Lament or Complaint

February 5, 2013 1 By Mirm

By the waters of Babylon,
there we sat down and wept,
when we remembered Zion (Ps. 137:1, ESV).

How long, O LORD? Will you forget me forever? How long will you hide your face from me? (Psalm 13:1, ESV)

Last Sunday Mike Erre, our pastor, preached on the Worship of lament or lament as worship.  Whatever.  For me it begged the question of the difference between lament and complaint.  One may be worship but the other might cost 40 extra years wandering in the wilderness!  (Complaining only makes the journey longer!) If lamenting is truly worship, how do I keep from turning that into whining and complaining?  As I have traveled this journey through grief, I have wrestled with many of the issues that Mike talked about such as being fake outwardly, feeling that I do not have the right to question God, and being guilt ridden that I can’t “get over it” more quickly.  However, in giving myself permission to lament the death of my beloved, how do I keep from becoming a complainer, which does not please God at all?  So I have been looking into it this week.  I don’t have it all solved but here is what I am thinking as a result of my own limited study.
As Mike said that in the face of such catastrophe, faith does not demand that we put on a plastic smile when our hearts are breaking. God does not desire us to be false with Him. I get that.  Grief is a spiritual discipline, too, and at times the only right and appropriate response. Godly grief expresses itself in the laments of Scripture. Job’s speeches and Lamentations fall in this category, and about one third of the Book of Psalms is made up of laments.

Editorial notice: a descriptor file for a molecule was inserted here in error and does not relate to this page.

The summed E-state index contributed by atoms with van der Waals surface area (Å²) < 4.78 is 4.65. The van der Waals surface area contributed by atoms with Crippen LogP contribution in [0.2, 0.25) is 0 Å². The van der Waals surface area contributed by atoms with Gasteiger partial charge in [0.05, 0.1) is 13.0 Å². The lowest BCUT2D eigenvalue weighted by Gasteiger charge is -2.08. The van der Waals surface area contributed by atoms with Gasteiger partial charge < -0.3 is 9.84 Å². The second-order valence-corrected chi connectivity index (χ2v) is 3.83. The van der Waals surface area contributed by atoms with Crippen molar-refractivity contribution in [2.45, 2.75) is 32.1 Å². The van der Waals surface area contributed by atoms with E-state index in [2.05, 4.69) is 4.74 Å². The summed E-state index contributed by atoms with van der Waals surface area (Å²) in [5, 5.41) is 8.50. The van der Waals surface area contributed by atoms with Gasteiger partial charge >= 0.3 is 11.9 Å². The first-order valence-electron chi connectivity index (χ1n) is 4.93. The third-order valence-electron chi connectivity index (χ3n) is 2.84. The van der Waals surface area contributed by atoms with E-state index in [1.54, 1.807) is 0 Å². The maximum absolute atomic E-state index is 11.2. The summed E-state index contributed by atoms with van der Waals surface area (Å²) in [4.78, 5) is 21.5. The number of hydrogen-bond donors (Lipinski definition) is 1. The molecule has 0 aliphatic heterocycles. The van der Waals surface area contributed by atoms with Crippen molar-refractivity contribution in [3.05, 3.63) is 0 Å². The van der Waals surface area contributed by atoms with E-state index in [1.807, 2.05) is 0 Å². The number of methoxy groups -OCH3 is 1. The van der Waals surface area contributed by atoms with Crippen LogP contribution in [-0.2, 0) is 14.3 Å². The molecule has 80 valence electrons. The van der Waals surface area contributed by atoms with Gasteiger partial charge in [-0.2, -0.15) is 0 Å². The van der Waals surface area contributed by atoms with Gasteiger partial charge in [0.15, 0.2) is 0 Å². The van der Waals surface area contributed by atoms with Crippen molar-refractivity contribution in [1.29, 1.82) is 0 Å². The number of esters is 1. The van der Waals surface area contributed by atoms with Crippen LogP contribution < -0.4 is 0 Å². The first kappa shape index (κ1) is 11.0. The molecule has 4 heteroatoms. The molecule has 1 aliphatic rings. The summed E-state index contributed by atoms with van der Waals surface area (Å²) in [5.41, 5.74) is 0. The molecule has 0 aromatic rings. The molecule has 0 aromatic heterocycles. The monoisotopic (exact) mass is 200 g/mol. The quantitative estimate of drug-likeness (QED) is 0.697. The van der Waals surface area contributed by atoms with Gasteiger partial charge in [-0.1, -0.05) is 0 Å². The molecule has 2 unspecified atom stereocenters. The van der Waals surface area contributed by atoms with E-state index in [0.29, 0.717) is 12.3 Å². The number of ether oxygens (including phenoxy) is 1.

One of my Bibles described Biblical lament this way:

In the lament psalms, we hear the strong, emotional words of sufferers. These are words written by real people in very difficult situations. Sometimes the forcefulness of the psalmists’ complaints against God is shocking. But these godly sufferers know that God will not be angry with their honesty, for even when they scream at God, it is a scream of faith.

These are the prayers for the sleepless nights and weary days, for the seasons when we feel like Bilbo Baggins, “too little butter spread over too much bread,” for the days which seem more Romans 7 than Romans 8, for hospital rooms and funeral homes. The sheer multitude of laments in Scripture bears witness that hardship is a commonplace in life in a fallen world, yet God desires to fellowship with us in the midst of suffering as we cry out to Him. Laments give us words when we have no words.

So the rub comes for me because I don’t want to be an Eeyore, or Puddleglum.  It is such a fine line!  I think the difference between a lament and a complaint is summed up as we look at the audience; grumbling speaks about God to other people while lament addresses God directly in prayer.  It also has a different content; complaint disputes God’s previously revealed character while lament seeks to reconcile God’s character with circumstances that seem to contradict it. I think that if a lament is worship then it is a continued posture of contrition and wounded faith while complaining is from a heart of unbelief and rebellion.

What do you think?